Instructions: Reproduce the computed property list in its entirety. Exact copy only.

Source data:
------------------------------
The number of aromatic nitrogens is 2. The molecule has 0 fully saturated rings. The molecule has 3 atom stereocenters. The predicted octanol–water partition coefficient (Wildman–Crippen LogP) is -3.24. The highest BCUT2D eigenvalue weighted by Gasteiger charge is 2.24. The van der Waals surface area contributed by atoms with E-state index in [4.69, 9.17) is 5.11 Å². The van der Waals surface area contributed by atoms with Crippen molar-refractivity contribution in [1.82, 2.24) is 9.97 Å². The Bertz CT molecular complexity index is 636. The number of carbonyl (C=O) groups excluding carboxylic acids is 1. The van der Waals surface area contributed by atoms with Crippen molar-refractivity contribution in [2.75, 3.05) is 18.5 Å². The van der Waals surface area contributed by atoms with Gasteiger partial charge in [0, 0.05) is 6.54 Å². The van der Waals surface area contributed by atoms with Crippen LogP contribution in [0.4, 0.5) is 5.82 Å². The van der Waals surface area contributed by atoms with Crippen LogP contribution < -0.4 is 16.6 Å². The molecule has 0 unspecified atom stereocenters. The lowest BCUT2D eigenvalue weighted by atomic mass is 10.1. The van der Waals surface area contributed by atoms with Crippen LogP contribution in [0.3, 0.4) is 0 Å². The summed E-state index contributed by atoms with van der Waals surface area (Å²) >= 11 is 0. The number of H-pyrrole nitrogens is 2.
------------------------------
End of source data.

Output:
The number of aromatic nitrogens is 2. The molecule has 0 fully saturated rings. The molecule has 3 atom stereocenters. The predicted octanol–water partition coefficient (Wildman–Crippen LogP) is -3.24. The highest BCUT2D eigenvalue weighted by Gasteiger charge is 2.24. The van der Waals surface area contributed by atoms with E-state index in [4.69, 9.17) is 5.11 Å². The van der Waals surface area contributed by atoms with Crippen molar-refractivity contribution in [1.82, 2.24) is 9.97 Å². The Bertz CT molecular complexity index is 636. The number of carbonyl (C=O) groups excluding carboxylic acids is 1. The van der Waals surface area contributed by atoms with Crippen molar-refractivity contribution in [2.75, 3.05) is 18.5 Å². The van der Waals surface area contributed by atoms with Gasteiger partial charge in [0, 0.05) is 6.54 Å². The van der Waals surface area contributed by atoms with Crippen LogP contribution in [0.4, 0.5) is 5.82 Å². The van der Waals surface area contributed by atoms with Crippen LogP contribution < -0.4 is 16.6 Å². The molecule has 0 unspecified atom stereocenters. The lowest BCUT2D eigenvalue weighted by atomic mass is 10.1. The van der Waals surface area contributed by atoms with Crippen LogP contribution in [0.3, 0.4) is 0 Å². The summed E-state index contributed by atoms with van der Waals surface area (Å²) >= 11 is 0. The number of H-pyrrole nitrogens is 2.